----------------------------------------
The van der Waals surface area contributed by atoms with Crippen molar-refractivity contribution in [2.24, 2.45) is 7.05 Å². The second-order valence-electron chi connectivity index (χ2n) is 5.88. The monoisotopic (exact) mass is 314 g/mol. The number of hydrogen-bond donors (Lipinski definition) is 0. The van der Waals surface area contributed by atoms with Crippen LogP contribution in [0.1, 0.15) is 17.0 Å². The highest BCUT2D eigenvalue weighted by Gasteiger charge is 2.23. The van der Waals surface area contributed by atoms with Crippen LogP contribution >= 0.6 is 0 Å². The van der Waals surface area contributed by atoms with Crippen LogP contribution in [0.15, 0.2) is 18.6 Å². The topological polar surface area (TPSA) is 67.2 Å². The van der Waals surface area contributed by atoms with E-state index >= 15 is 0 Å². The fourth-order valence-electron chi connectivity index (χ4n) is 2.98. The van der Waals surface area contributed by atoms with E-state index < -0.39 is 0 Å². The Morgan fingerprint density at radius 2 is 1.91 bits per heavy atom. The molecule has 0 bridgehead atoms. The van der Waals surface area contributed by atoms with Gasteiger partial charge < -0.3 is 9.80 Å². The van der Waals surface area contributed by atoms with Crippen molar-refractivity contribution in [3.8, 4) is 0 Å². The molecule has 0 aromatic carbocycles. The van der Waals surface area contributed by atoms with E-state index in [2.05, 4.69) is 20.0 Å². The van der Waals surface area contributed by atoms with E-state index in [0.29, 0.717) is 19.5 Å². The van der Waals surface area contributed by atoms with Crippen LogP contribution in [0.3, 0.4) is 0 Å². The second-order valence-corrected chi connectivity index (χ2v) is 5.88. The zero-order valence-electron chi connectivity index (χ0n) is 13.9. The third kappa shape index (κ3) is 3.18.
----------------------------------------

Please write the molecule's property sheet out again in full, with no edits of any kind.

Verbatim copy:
The van der Waals surface area contributed by atoms with Crippen molar-refractivity contribution in [2.24, 2.45) is 7.05 Å². The second-order valence-electron chi connectivity index (χ2n) is 5.88. The monoisotopic (exact) mass is 314 g/mol. The number of hydrogen-bond donors (Lipinski definition) is 0. The van der Waals surface area contributed by atoms with Crippen LogP contribution in [0.1, 0.15) is 17.0 Å². The highest BCUT2D eigenvalue weighted by Gasteiger charge is 2.23. The van der Waals surface area contributed by atoms with Crippen LogP contribution >= 0.6 is 0 Å². The van der Waals surface area contributed by atoms with Crippen LogP contribution in [0.15, 0.2) is 18.6 Å². The topological polar surface area (TPSA) is 67.2 Å². The van der Waals surface area contributed by atoms with E-state index >= 15 is 0 Å². The fourth-order valence-electron chi connectivity index (χ4n) is 2.98. The van der Waals surface area contributed by atoms with E-state index < -0.39 is 0 Å². The Morgan fingerprint density at radius 2 is 1.91 bits per heavy atom. The molecule has 0 bridgehead atoms. The van der Waals surface area contributed by atoms with Gasteiger partial charge < -0.3 is 9.80 Å². The van der Waals surface area contributed by atoms with Crippen molar-refractivity contribution in [3.8, 4) is 0 Å². The molecule has 0 aromatic carbocycles. The van der Waals surface area contributed by atoms with E-state index in [2.05, 4.69) is 20.0 Å². The van der Waals surface area contributed by atoms with E-state index in [0.29, 0.717) is 19.5 Å². The van der Waals surface area contributed by atoms with Crippen LogP contribution in [0.3, 0.4) is 0 Å². The second-order valence-corrected chi connectivity index (χ2v) is 5.88. The zero-order valence-electron chi connectivity index (χ0n) is 13.9. The third kappa shape index (κ3) is 3.18.